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  • 'Doctor, doctor, I'm hopelessly in love': A psychologist gives advice to L'elisir d'amore's lovesick suitor

'Doctor, doctor, I'm hopelessly in love': A psychologist gives advice to L'elisir d'amore's lovesick suitor

Nemorino goes to Dr Dulcamara to get an elixir of love, but modern psychology might have some more reliable methods.

By Thomas L. Webb (Senior Lecturer, University of Sheffield Department of Psychology)

5 November 2014 at 2.15pm | Comment on this article

Most people have a positive view of themselves. Donizetti’s Sergeant Belcore is a case in point – he is self-important and wastes no time in courting Adina in front of everyone. However, a significant minority of people do not have such positive views of themselves.

In L’elisir d’amore, Nemorino – who is not especially bright or well off – is in love with a beautiful and rich farm owner, Adina. His feelings are understandable, as evidence suggests people tend to be attracted to those who represent who they would like to be (their ‘ideal self’) rather than those who are similar to them. There is also evidence that falling for someone who represents a desired ideal can help to boost self-esteem – it signals a desire for self-improvement and could help someone to believe that they are more similar to the loved one than originally thought. There’s also the (outside) chance that feelings might be reciprocated!

Unfortunately, upward social comparisons can – at times – also be devastating. Someone with high self-esteem might manage to reconcile such differences, perhaps by thinking that Adina has been lucky, and that their own shortcomings are trivial and easily overcome. However, Nemorino doubts himself and is hurt by Adina’s apparent interest in Sergeant Belcore. One way in which people with low self-esteem deal with an unfavourable comparison is to distance themselves from that person, either physically or psychologically. While such a response may help to reduce painful emotions, it is hardly likely to help Nemorino win Adina’s affections.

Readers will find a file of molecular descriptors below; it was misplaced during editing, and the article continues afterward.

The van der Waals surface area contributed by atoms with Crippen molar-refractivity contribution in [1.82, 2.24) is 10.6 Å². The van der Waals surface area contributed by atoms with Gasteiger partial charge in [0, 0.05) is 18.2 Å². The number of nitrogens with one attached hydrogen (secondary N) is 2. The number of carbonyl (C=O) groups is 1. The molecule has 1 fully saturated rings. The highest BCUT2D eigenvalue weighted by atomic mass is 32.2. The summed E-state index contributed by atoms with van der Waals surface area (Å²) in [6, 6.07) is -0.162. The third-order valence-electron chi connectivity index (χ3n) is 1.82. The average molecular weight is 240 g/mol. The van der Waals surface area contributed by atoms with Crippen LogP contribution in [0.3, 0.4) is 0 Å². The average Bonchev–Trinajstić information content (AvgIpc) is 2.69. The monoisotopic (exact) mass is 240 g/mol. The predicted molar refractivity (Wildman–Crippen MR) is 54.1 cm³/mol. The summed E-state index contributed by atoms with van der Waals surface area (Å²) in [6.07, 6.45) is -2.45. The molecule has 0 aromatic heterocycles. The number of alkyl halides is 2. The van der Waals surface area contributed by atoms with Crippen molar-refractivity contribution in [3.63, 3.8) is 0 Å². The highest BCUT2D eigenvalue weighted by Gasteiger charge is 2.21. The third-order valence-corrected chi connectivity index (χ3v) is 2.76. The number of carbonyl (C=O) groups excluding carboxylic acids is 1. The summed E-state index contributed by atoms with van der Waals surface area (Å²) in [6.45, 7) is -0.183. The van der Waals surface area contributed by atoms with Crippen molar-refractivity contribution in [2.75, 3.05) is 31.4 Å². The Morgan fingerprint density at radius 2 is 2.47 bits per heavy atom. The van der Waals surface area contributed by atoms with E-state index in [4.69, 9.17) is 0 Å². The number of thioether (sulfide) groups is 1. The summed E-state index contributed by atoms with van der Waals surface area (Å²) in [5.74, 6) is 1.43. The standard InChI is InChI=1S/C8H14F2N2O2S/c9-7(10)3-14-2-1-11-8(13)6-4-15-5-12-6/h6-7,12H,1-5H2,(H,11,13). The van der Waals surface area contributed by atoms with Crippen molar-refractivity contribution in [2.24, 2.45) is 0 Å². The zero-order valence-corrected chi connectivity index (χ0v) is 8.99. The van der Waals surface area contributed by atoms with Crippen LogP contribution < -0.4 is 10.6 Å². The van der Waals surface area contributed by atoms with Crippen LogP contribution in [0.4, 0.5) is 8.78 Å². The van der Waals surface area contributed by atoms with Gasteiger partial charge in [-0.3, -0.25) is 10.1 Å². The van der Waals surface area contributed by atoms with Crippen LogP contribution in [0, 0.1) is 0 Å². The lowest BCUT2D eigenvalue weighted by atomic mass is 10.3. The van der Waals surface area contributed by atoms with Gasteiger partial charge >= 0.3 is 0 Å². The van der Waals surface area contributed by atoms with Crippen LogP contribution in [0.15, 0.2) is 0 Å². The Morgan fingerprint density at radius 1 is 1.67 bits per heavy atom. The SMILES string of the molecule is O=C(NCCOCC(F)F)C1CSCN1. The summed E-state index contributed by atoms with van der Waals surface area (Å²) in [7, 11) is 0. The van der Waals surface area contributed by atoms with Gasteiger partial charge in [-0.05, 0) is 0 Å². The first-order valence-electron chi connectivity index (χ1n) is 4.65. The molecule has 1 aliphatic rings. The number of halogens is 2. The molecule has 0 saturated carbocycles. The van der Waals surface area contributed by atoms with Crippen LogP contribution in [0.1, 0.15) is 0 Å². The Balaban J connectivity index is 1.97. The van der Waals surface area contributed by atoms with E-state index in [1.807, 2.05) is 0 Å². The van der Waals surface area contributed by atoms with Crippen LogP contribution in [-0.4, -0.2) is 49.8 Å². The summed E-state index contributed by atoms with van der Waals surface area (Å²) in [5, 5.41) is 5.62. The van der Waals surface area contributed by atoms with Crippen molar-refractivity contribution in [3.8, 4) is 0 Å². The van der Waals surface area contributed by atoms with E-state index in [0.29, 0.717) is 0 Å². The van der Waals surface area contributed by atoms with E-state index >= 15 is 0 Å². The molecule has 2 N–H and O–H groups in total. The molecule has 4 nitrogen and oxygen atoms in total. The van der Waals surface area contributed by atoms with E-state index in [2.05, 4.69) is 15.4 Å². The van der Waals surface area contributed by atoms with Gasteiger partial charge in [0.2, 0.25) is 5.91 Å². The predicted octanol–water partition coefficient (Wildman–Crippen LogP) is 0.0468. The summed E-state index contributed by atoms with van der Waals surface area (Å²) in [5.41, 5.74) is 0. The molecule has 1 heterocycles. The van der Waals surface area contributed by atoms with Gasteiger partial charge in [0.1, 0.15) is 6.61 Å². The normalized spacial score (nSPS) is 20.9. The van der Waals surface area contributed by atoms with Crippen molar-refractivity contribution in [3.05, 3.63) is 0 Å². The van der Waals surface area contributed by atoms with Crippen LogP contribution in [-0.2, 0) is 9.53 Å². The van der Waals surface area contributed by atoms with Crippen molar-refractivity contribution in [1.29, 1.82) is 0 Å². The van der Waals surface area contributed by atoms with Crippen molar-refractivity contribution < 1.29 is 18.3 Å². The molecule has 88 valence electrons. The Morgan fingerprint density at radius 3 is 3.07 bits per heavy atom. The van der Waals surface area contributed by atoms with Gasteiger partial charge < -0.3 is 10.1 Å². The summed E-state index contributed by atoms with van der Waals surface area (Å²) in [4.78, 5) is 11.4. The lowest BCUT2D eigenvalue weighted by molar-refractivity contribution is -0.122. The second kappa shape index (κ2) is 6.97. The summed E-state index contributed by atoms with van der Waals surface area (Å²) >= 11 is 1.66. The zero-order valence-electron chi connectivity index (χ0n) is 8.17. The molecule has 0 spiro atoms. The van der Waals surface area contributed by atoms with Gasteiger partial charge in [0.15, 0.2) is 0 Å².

Instead, Nemorino’s solution is to solicit the help of a quack doctor who sells him an ‘elixir of love’ – actually half a bottle of red wine. It’s a plot that has been hijacked by tacky T-shirt sellers across the world (‘Beer – helping ugly people have sex since 1862’). But what advice might you give to Nemorino if he came to see you and you did not have a love potion (or a bottle of Bordeaux or Budweiser) to hand? Here are a few ideas:

Exercise: Many studies report a strong relationship between levels of physical activity and self-esteem. However, doing more exercise is not a ‘quick fix’. With Adina promising to marry Sergeant Belcore within just a few hours, there may not be time for exercise to work its magic.

Deodorant: An interesting study suggests that wearing an anti-perspirant deodorant made men feel more confident and led women to rate them as more attractive. Perhaps if L’elisir d’amore had been written in more modern times then Nemorino might have been given a can of body spray.

Self-compassion: People are often their own harshest critics, setting optimistic goals and then beating themselves up when their actions fall short. Self-compassion involves trying to be kind and understanding in the face of apparent inadequacy. Nemorino might be invited to ‘cut himself some slack’ and to accept his limitations in a non-judgemental way, which recognizes that to fail is to be human.

Scientific research therefore offers an alternative to pseudo-love potions and suggests that it is possible to increase self-confidence without damaging one’s liver. But is a more confident Nemorino any more likely to get the girl? Are self-confident people more attractive?

The short answer is ‘yes’. Studies have found that, while men primarily valued physical attractiveness, women preferred mates who were higher in income, education, self-confidence, intelligence, dominance and social position than themselves. These findings fit with an evolutionary perspective, and also explain why the village girls suddenly become interested in Nemorino when they discover that his rich uncle has died and left him a fortune. However, it is useful to know that self-confidence – something that is a little more amenable to change than, for example, intelligence – is on women’s list of requirements. Perhaps there is hope for Nemorino yet…

This is an extract from Thomas L. Webb's article 'An Alternative to Love Potions' in The Royal Opera's programme book, available during performances and from the ROH Shop.

L'elisir d'amore runs from 27 May–22 June 2017. Tickets are still available.

By Thomas L. Webb (Senior Lecturer, University of Sheffield Department of Psychology)

5 November 2014 at 2.15pm

This article has been categorised Opera and tagged Adina, Belcore, by Laurent Pelly, happiness, insight, L'Elisir d'amore, nemorino, Production, psychology, science

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